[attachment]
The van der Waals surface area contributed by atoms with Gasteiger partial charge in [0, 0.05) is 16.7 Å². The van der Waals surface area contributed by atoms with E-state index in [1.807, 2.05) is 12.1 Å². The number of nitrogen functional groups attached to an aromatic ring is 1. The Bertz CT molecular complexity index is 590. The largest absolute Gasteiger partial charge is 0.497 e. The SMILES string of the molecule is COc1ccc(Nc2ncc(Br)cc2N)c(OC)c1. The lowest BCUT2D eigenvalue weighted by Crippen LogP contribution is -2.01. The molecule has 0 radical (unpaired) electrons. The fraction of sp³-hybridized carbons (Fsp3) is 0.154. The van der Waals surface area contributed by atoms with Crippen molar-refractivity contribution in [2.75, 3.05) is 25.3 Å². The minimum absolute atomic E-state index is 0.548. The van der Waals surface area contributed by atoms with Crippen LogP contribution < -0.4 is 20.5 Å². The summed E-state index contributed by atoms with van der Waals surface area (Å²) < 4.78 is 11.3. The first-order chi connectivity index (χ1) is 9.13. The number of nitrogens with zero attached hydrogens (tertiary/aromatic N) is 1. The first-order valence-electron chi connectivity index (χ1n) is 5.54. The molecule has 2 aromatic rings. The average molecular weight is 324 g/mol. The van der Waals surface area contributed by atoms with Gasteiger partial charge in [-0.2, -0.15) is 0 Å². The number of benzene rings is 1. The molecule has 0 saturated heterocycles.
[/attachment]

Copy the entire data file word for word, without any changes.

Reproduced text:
The van der Waals surface area contributed by atoms with Gasteiger partial charge in [0, 0.05) is 16.7 Å². The van der Waals surface area contributed by atoms with E-state index in [1.807, 2.05) is 12.1 Å². The number of nitrogen functional groups attached to an aromatic ring is 1. The Bertz CT molecular complexity index is 590. The largest absolute Gasteiger partial charge is 0.497 e. The SMILES string of the molecule is COc1ccc(Nc2ncc(Br)cc2N)c(OC)c1. The lowest BCUT2D eigenvalue weighted by Crippen LogP contribution is -2.01. The molecule has 0 radical (unpaired) electrons. The fraction of sp³-hybridized carbons (Fsp3) is 0.154. The van der Waals surface area contributed by atoms with Crippen molar-refractivity contribution in [2.75, 3.05) is 25.3 Å². The minimum absolute atomic E-state index is 0.548. The van der Waals surface area contributed by atoms with Crippen LogP contribution < -0.4 is 20.5 Å². The summed E-state index contributed by atoms with van der Waals surface area (Å²) < 4.78 is 11.3. The first-order chi connectivity index (χ1) is 9.13. The number of nitrogens with zero attached hydrogens (tertiary/aromatic N) is 1. The first-order valence-electron chi connectivity index (χ1n) is 5.54. The molecule has 2 aromatic rings. The average molecular weight is 324 g/mol. The van der Waals surface area contributed by atoms with Gasteiger partial charge in [-0.2, -0.15) is 0 Å². The number of benzene rings is 1. The molecule has 0 saturated heterocycles.